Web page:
How Are GMAT Scores Calculated? Review of the GMAT Scoring System

by Maximilian Claessens
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How Are GMAT Scores Calculated - Review of the GMAT Scoring System

Test takers may anticipate a score on the GMAT that ranges from 200 to 800, with 800 being the best available score. The score you get is the result of the rather complex GMAT scoring system. But how are the GMAT scores calculated that you will see in the end of your test day? The three factors that the GMAT score calculator takes into consideration are the overall percentage of correct answers, the number of questions answered, and the degree of difficulty. The difficulty level of the GMAT, a computer-based exam, rises as you move through the test, as the GMAT is an adaptive test.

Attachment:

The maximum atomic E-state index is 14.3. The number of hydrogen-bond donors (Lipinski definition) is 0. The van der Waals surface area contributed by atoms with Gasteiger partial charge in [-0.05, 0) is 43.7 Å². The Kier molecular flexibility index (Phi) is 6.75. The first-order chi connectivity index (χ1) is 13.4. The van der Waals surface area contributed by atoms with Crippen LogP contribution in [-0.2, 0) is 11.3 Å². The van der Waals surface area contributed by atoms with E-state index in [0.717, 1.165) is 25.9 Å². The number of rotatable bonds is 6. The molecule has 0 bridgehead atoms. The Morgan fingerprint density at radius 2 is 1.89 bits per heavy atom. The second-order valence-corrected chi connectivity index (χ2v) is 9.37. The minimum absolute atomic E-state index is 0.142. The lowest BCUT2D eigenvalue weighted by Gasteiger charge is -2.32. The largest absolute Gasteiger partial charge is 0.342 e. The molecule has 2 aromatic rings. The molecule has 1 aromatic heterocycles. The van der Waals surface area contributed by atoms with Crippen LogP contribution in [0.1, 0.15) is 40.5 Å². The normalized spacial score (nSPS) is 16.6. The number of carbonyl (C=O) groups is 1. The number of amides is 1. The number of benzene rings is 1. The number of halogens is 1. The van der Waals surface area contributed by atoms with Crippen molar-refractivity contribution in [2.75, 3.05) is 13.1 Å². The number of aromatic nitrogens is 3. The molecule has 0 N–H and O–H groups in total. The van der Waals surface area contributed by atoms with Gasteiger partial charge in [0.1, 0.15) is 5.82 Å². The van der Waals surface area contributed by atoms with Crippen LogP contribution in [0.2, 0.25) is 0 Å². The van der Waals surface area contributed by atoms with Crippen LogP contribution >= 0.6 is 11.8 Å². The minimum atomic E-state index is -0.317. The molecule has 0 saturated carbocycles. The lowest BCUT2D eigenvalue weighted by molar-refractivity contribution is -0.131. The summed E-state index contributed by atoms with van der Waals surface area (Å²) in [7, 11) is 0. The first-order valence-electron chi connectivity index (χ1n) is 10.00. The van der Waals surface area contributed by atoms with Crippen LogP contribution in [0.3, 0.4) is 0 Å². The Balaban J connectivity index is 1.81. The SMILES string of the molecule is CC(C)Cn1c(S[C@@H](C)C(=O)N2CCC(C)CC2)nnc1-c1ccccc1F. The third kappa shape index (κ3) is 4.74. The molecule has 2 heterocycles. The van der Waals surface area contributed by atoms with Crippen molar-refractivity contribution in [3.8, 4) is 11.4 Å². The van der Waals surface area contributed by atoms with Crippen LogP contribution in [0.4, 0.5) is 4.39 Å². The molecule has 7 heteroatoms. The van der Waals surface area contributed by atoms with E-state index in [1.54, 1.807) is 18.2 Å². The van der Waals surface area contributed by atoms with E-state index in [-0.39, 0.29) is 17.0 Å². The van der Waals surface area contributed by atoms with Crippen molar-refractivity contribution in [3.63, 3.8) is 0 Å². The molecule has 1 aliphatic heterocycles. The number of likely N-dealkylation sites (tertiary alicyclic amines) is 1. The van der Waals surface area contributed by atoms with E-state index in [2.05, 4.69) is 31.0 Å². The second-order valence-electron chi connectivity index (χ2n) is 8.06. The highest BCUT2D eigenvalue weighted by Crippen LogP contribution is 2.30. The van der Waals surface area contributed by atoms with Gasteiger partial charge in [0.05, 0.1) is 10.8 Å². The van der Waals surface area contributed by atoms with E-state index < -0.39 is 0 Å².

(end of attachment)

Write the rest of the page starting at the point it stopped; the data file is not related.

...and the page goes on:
Let’s spend some time on understanding the GMAT scoring system and how GMAT scores are calculated in detail. This will help you to ideally prepare and get a good score when you take the GMAT.

The Adaptive GMAT Scoring System

The GMAT is a type of test called a computer adaptive test (CAT). That basically means that the difficulty of the GMAT questions you are given depends on how well you are performing. This idea may be easily understood by considering that if you correctly answer a question, you will then receive a somewhat more difficult question. A somewhat simpler question will be given to you if you answer a question incorrectly. Making a test adaptable will enable it to adjust the level of difficulty to correspond with your skill level. As a result, the exam may more effectively expose a larger range of results with fewer test questions.